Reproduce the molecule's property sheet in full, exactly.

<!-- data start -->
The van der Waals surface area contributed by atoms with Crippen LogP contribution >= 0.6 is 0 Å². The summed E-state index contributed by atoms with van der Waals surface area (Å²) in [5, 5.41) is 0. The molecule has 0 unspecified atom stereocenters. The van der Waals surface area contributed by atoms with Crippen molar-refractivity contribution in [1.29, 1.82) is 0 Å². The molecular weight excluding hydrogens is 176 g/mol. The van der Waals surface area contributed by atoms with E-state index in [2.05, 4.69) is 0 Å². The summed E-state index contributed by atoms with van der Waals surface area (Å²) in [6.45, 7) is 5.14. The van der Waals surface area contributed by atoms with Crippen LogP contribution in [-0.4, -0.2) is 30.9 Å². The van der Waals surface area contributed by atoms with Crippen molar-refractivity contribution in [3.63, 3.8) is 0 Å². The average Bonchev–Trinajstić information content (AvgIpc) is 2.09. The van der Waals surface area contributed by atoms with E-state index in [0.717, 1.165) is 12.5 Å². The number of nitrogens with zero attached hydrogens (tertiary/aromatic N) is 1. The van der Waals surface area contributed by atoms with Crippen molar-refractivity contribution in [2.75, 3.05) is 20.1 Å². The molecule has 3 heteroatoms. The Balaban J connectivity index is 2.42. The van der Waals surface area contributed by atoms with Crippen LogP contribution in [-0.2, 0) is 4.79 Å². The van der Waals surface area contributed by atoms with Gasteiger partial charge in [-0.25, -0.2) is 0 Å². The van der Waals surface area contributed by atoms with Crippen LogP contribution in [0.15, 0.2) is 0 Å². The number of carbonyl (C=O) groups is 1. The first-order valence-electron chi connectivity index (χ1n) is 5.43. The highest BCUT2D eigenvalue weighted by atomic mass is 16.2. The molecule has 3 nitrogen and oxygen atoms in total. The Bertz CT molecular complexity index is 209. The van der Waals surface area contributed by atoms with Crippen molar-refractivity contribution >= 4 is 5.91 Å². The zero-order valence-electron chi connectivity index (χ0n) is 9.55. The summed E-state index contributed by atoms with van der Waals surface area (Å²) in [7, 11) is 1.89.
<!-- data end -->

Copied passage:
The van der Waals surface area contributed by atoms with Crippen LogP contribution >= 0.6 is 0 Å². The summed E-state index contributed by atoms with van der Waals surface area (Å²) in [5, 5.41) is 0. The molecule has 0 unspecified atom stereocenters. The van der Waals surface area contributed by atoms with Crippen molar-refractivity contribution in [1.29, 1.82) is 0 Å². The molecular weight excluding hydrogens is 176 g/mol. The van der Waals surface area contributed by atoms with E-state index in [2.05, 4.69) is 0 Å². The summed E-state index contributed by atoms with van der Waals surface area (Å²) in [6.45, 7) is 5.14. The van der Waals surface area contributed by atoms with Crippen LogP contribution in [-0.4, -0.2) is 30.9 Å². The van der Waals surface area contributed by atoms with Crippen molar-refractivity contribution in [3.63, 3.8) is 0 Å². The average Bonchev–Trinajstić information content (AvgIpc) is 2.09. The van der Waals surface area contributed by atoms with E-state index in [0.717, 1.165) is 12.5 Å². The number of nitrogens with zero attached hydrogens (tertiary/aromatic N) is 1. The van der Waals surface area contributed by atoms with Crippen molar-refractivity contribution in [2.75, 3.05) is 20.1 Å². The molecule has 3 heteroatoms. The Balaban J connectivity index is 2.42. The van der Waals surface area contributed by atoms with Crippen LogP contribution in [-0.2, 0) is 4.79 Å². The van der Waals surface area contributed by atoms with Gasteiger partial charge in [-0.25, -0.2) is 0 Å². The van der Waals surface area contributed by atoms with Crippen LogP contribution in [0.15, 0.2) is 0 Å². The number of carbonyl (C=O) groups is 1. The first-order valence-electron chi connectivity index (χ1n) is 5.43. The highest BCUT2D eigenvalue weighted by atomic mass is 16.2. The molecule has 3 nitrogen and oxygen atoms in total. The Bertz CT molecular complexity index is 209. The van der Waals surface area contributed by atoms with Crippen molar-refractivity contribution >= 4 is 5.91 Å². The zero-order valence-electron chi connectivity index (χ0n) is 9.55. The summed E-state index contributed by atoms with van der Waals surface area (Å²) in [7, 11) is 1.89.